ROBOTICSHow to Keep Robots from Killing Us

By Zachy Hennessey

Published 27 February 2024

Closer robot-human interaction presents positive opportunities, but also some danger. An expert gives us 3 key insights on managing the relationship.

Every passing day brings us closer to the utopian dream of human-robot cooperation, collaboration, and cohabitation that was promised to us by all those years ago by “The Jetsons.” 

Our cars are learning how to drive themselves, our solar panels are keeping themselves clean, and our vacuum cleaners scuttle around our homes at night and keep our pets from thinking they run the place.

That said, there are still hiccups in that journey: namely, an endless parade of headlining news stories involving words like robotAI, and, of course, death and/or severe injury

Just last year, a worker was crushed by a packing robot that mistook him for a box of red peppers, a pedestrian in San Francisco was run over and dragged by a self-driving taxi, and a man in a Texas Tesla factory was pinned and gouged by an automated assembly arm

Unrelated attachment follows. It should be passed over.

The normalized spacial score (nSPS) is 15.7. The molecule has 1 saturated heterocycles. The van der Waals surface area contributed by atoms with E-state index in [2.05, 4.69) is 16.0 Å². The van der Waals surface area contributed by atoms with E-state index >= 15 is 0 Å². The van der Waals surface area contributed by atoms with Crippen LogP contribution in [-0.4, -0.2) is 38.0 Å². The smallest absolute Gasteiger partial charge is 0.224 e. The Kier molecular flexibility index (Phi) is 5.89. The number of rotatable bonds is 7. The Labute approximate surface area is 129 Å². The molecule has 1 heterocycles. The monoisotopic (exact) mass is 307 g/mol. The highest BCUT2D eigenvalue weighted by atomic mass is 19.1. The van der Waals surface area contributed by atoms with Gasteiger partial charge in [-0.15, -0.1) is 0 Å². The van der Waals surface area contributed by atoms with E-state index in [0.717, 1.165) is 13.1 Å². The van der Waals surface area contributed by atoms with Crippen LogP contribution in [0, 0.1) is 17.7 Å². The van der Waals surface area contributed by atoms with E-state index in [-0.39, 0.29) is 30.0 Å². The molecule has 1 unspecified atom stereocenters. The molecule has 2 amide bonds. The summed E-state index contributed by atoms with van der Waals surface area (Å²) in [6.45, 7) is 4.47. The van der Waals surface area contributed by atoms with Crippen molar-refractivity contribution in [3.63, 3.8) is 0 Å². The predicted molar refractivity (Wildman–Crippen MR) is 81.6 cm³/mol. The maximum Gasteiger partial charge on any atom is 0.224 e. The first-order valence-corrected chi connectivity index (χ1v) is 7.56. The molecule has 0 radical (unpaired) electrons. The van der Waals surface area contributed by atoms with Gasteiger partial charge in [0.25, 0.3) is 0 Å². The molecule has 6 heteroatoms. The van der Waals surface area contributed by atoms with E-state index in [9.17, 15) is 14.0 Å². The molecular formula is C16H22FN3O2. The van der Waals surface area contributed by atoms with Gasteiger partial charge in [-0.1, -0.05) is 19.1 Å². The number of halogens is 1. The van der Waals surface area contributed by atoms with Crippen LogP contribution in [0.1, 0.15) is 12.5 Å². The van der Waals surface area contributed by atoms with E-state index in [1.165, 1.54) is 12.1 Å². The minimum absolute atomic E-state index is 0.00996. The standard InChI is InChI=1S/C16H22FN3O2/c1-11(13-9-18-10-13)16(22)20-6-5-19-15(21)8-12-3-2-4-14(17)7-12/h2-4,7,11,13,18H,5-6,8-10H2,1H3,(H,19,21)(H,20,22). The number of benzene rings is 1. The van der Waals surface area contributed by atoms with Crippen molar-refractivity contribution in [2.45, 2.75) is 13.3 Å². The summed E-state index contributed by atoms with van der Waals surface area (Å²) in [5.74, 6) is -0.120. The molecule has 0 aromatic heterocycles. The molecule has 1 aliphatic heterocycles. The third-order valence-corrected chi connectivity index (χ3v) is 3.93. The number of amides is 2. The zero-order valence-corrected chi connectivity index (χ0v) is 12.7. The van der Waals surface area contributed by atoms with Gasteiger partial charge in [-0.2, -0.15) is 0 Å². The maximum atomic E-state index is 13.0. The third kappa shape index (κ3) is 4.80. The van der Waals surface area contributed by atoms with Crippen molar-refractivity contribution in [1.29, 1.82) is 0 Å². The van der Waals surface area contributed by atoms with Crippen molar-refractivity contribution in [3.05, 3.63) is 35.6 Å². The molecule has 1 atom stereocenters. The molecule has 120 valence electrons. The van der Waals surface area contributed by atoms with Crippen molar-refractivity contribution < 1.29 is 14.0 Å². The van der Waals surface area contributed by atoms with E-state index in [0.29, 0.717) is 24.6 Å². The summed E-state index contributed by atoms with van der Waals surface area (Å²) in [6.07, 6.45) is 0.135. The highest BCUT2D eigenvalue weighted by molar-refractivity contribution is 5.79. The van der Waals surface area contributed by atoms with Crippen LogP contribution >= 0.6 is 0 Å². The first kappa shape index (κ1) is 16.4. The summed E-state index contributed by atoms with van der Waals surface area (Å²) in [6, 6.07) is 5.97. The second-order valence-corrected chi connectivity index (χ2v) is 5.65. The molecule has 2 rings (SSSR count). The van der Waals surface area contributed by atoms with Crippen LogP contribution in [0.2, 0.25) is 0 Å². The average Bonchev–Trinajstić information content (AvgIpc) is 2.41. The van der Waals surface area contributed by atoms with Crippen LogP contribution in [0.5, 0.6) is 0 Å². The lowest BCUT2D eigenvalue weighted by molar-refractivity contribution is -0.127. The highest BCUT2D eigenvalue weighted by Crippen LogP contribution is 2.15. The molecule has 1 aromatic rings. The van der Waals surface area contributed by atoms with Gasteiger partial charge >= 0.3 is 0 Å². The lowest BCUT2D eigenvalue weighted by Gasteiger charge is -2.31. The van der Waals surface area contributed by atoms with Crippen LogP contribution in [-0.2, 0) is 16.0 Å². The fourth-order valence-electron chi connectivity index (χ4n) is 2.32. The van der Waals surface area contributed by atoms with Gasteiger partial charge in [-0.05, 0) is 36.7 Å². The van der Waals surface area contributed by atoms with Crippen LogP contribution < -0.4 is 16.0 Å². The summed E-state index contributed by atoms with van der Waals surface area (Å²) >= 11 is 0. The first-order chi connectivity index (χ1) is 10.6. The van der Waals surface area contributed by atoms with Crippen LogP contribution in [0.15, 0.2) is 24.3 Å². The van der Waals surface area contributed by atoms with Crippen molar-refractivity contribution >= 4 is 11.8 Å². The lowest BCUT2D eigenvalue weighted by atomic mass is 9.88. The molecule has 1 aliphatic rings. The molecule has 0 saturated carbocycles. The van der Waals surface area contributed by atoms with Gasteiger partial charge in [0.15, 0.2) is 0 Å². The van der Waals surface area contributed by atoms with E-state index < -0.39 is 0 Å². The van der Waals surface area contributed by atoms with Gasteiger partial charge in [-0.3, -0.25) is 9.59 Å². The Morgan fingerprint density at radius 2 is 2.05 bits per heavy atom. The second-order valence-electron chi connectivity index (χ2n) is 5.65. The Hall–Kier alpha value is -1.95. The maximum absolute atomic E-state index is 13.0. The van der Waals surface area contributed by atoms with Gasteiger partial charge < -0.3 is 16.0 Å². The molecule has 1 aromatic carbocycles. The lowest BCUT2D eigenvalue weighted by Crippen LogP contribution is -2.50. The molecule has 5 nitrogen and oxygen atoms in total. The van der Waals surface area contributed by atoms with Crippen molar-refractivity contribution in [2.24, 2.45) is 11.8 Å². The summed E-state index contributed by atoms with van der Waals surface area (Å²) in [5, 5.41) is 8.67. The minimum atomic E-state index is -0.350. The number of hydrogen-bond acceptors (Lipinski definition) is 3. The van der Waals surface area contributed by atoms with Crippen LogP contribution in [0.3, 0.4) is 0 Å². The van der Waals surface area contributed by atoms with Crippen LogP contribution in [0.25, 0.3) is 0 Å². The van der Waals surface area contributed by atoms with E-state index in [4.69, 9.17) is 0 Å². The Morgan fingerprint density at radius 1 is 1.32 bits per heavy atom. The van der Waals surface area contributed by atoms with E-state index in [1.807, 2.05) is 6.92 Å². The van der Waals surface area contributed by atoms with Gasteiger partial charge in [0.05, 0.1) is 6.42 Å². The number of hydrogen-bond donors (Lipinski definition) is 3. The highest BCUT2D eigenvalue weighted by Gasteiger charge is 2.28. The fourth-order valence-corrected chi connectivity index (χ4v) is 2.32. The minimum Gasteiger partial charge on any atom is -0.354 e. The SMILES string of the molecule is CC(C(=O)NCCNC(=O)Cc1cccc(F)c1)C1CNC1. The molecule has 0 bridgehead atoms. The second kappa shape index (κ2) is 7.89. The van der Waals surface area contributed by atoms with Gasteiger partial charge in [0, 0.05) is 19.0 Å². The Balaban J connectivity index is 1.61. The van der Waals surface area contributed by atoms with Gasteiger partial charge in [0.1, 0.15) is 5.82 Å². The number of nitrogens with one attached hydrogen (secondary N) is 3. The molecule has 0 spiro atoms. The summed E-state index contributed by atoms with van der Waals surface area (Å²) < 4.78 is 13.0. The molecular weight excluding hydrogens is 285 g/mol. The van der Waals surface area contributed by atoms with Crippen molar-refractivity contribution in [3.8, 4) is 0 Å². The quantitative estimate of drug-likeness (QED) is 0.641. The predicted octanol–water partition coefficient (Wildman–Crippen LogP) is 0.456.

Beyond these gruesome and specific instances, it seems like having robots around is simply more dangerous, as evidenced by a recent study showing that warehouses utilizing robots suffer 50 percent more worker injuries.

Add to that the fact that this morning my Roomba tried to eat a shower curtain and set off a chain reaction of chaos that resulted in my toddler’s toothbrush landing in the toilet, and we’ve got a real problem on our hands.

What’s Going Wrong?
In order to navigate the complexities and nuances of the evolving field of smart robotics, experts must put their minds to work, analyzing what’s been going wrong, figuring out why, and coming up with solutions that are at once practical and effective. 

Luckily for my toddler’s dental hygiene, that’s precisely what David Faitelson has been doing.

As the head of the software engineering school at the Afeka Academic College of Engineering in Tel Aviv, Faitelson is an authority in the realm of software engineering and human-machine interaction. 

With over three decades of experience, including a master’s degree from the Holon Institute of Technology and a doctorate from the University of Oxford, his expertise includes software quality, design and artificial intelligence.

In a conversation with ISRAEL21c, Faitelson delves into the challenges that must be addressed in order to ensure a future that features robot housemaids but does not feature frequent trips to the ICU due to robot housemaid malfunctions.